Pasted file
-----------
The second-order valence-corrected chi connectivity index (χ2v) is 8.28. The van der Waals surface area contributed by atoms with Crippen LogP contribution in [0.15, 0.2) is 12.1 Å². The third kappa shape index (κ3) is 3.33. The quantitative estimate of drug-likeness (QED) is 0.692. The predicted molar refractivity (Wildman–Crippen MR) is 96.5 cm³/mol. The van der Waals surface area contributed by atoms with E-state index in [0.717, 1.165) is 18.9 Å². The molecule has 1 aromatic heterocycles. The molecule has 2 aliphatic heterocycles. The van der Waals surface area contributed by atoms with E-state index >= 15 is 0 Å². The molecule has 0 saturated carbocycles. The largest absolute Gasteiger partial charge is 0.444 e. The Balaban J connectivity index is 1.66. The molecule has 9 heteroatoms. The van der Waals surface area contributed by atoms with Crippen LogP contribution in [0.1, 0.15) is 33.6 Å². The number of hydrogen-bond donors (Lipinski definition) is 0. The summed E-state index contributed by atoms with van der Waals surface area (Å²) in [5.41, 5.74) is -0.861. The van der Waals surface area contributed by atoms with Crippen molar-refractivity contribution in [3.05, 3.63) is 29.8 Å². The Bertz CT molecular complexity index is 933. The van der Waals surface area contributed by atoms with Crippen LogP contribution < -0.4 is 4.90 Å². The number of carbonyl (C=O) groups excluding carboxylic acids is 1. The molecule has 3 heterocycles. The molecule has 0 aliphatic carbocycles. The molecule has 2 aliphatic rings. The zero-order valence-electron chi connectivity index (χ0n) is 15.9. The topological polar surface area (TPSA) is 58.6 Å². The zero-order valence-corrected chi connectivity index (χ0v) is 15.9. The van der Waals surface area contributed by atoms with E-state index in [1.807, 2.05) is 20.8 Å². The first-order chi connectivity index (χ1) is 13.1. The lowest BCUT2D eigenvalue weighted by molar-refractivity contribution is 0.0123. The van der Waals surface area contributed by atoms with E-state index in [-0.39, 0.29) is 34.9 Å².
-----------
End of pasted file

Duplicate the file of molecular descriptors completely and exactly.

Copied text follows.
The second-order valence-corrected chi connectivity index (χ2v) is 8.28. The van der Waals surface area contributed by atoms with Crippen LogP contribution in [0.15, 0.2) is 12.1 Å². The third kappa shape index (κ3) is 3.33. The quantitative estimate of drug-likeness (QED) is 0.692. The predicted molar refractivity (Wildman–Crippen MR) is 96.5 cm³/mol. The van der Waals surface area contributed by atoms with E-state index in [0.717, 1.165) is 18.9 Å². The molecule has 1 aromatic heterocycles. The molecule has 2 aliphatic heterocycles. The van der Waals surface area contributed by atoms with E-state index >= 15 is 0 Å². The molecule has 0 saturated carbocycles. The largest absolute Gasteiger partial charge is 0.444 e. The Balaban J connectivity index is 1.66. The molecule has 9 heteroatoms. The van der Waals surface area contributed by atoms with Crippen LogP contribution in [0.1, 0.15) is 33.6 Å². The number of hydrogen-bond donors (Lipinski definition) is 0. The summed E-state index contributed by atoms with van der Waals surface area (Å²) in [5.41, 5.74) is -0.861. The van der Waals surface area contributed by atoms with Crippen molar-refractivity contribution in [3.05, 3.63) is 29.8 Å². The Bertz CT molecular complexity index is 933. The van der Waals surface area contributed by atoms with Crippen LogP contribution < -0.4 is 4.90 Å². The number of carbonyl (C=O) groups excluding carboxylic acids is 1. The molecule has 3 heterocycles. The molecule has 0 aliphatic carbocycles. The molecule has 2 aliphatic rings. The zero-order valence-electron chi connectivity index (χ0n) is 15.9. The topological polar surface area (TPSA) is 58.6 Å². The zero-order valence-corrected chi connectivity index (χ0v) is 15.9. The van der Waals surface area contributed by atoms with E-state index in [1.807, 2.05) is 20.8 Å². The first-order chi connectivity index (χ1) is 13.1. The lowest BCUT2D eigenvalue weighted by molar-refractivity contribution is 0.0123. The van der Waals surface area contributed by atoms with E-state index in [-0.39, 0.29) is 34.9 Å².